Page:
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All Study Groups Will Be Held Via Zoom Therefore Anyone Can Register

Location is Not an Issue. Participants Will be limited to 100

Study Group Series Fall 2022


All Study Groups Meet on Fridays. Programs are presented 12:30 - 3:30 PM, and 3 CEUs are awarded. 

All registrants will be able to log in 15 minutes before presentation.

Please check back for updates on our next round of Study Groups. 


May 12, 2023 - Parent-Child Contact Problems

Presenter: Helen Elliott Wheeler, LPC,LPC/S, NCC, CFMHE





One of the most complex issues faced today by mental health and legal professionals who work with families concerns kids who once had a warm, loving relationship with a parent that turned into a screaming, angry, anxiety-ridden adolescent who wants nothing to do with that very same parent. What happened? What is going on? How did this happen? What can help that suffering child and the trauma-filled parent with a broken heart?


This is the phenomenon often called parental alienation. This presentation will help you recognize, identify and define this destructive dynamic. Whatever it is called, it is a family systems issue and must be handled with a family systems approach. We will also discuss how mental health and legal professionals can cooperate together to help these families. Whatever you call it, parent contact problems present a conundrum to those of us attempting to help. Come learn about this thorny issue.



Objectives: Participants will:

  1.  Give a working definition for parental alienation/parent-child contact problems/visitation refusal

  2. Analyze how complex parental alienation behaviors are and differentiate between it and estrangement

  3. Enumerate how some of the pioneers of family system theories recognized the same dynamics prior to the phrase 'parental alienation syndrome  

  4. Know why it can be vital to have legal involvement and how mental health professionals can interact with attorneys

November 10th, 2023- Transgenerational Trauma: The Burdens That We Are Not Meant to Carry

Presenter: Terance Dawkins LISW-CP

Speaker Biography:

Terance Dawkins is a South Carolina Licensed Independent Social Worker-Clinical Practice (LISW-CP). He is a native of Spartanburg, South Carolina. Terance received his Undergraduate and Masters’s degrees in Social Work from Winthrop University. Terance is currently a member of the Spartanburg Area Advisory Board for Mental Health. He is also the owner of private practice entitled Missing Pieces Counseling Services, located in the community where he grew up. He currently works in the Counseling Center at Furman University as well. Terance has completed training in Dialectical Behavioral Therapy (DBT), Cognitive Behavioral Therapy (CBT), Eye Movement Desensitization & Reprocessing (EMDR), & Internal Family Systems Therapy (IFS). This makes him utilize an eclectic approach when providing services to clients. Through his own childhood experiences and his clients' experiences, he has discovered the importance of the different beliefs and lessons learned through family interactions and daily interactions. This has led to his interest in Transgenerational Trauma and its impact on many generations. Terance seeks to utilize his skills in education to destigmatize mental health, especially in the African American Community. He believes Mental Health is for everyone and hopes to reduce the self-imposed barriers preventing clients from utilizing Mental Health Services.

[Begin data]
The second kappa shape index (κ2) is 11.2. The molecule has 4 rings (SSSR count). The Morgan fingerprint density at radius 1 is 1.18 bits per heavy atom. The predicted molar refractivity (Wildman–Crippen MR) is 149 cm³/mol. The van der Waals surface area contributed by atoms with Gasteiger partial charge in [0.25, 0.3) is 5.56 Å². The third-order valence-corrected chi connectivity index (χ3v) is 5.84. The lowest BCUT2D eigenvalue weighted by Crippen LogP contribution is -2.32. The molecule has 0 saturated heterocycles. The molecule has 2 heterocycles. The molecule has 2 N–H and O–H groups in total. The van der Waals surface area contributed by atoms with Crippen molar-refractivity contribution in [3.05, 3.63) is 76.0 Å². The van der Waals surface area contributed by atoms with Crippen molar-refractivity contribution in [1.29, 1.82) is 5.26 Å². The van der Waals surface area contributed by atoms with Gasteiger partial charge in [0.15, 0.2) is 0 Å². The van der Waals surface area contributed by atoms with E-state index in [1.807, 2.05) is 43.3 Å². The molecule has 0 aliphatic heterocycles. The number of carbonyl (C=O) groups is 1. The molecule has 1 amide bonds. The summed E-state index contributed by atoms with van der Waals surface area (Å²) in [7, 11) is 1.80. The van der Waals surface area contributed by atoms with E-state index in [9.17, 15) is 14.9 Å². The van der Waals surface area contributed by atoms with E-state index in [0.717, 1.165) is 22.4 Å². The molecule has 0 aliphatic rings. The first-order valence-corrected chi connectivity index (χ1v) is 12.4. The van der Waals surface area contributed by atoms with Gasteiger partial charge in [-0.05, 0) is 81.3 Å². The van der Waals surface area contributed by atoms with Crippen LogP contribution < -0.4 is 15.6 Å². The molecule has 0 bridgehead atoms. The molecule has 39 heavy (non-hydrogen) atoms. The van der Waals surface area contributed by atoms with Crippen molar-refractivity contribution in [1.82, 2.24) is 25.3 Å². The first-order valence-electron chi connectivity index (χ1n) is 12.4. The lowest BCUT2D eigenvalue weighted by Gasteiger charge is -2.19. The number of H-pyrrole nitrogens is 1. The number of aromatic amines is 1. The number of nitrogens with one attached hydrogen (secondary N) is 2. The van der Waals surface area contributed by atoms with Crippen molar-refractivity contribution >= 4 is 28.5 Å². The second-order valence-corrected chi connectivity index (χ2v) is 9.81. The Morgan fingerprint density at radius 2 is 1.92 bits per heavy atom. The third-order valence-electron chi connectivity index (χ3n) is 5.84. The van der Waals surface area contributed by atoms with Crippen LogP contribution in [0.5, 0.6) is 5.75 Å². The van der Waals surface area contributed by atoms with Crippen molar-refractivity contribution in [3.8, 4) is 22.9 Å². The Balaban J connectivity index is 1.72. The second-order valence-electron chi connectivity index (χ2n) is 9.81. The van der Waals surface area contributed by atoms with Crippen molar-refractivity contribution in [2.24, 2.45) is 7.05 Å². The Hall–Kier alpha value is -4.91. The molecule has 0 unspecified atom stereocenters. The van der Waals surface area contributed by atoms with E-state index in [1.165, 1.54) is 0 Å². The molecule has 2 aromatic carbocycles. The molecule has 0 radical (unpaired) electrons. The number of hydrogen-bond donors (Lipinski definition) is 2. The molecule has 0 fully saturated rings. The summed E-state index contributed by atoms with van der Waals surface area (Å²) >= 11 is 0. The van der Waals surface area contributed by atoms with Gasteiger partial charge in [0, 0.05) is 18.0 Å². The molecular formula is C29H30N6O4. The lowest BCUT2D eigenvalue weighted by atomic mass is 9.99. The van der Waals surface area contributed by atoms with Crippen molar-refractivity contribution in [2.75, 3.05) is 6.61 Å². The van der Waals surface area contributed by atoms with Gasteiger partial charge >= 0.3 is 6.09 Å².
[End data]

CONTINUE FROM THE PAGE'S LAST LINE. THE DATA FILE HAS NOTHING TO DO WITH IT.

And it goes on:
1. Define and identify transgenerational trauma.

  2. Explore attachment styles that influence generational cycles.

  3. Evaluate how behavior and language impact self-beliefs and perceptions of the environment; understand how these factors inform interpersonal interaction.

  4. Examine and integrate strategies that aid in interrupting generational trauma.


Generations of slavery have caused African Americans to develop survival skill that was once utilized for survival but now leads to generational trauma, which impacts our daily lives. Through the historical lens of the African American experience with slavery and oppression, I would like to discuss further and evaluate how the behaviors, language, and covert teachings once developed for survival have impacted self-beliefs and perception of the world. Additionally, transgenerational trauma affects how attachments are formed, and these attachments can influence how future generations are raised and the teachings they will learn. To reduce this impact and break this cycle, strategies can be utilized to not only rid ourselves of the burdens that are not ours to carry but also to help free future generations from repeated traumas.  

Keywords: slavery, racial trauma, discrimination, oppression, segregation​


SG Registration Form
SCSCSW has not vetted all of the opinions, findings, recommendations, or conclusions expressed by our guest presenters. We do not necessarily endorse the material presented as being effective and appropriate within your individual practices. You are responsible for using your own clinical ethics and knowledge of your skills to determine whether and how this material is utilized within your clinical work. We also reserve the right to substitute a qualified instructor for any presentation due to unforeseen circumstances.
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What I love about this organization is the wealth of knowledge embodied within a small group of people.  Yet, it represents decades of healing across the nation and helping people become more intune with their parts.  This work is not just about the outcome; it is about the journey.  

Tamara Houston   LISW-CP, BC-TMH     Former President        

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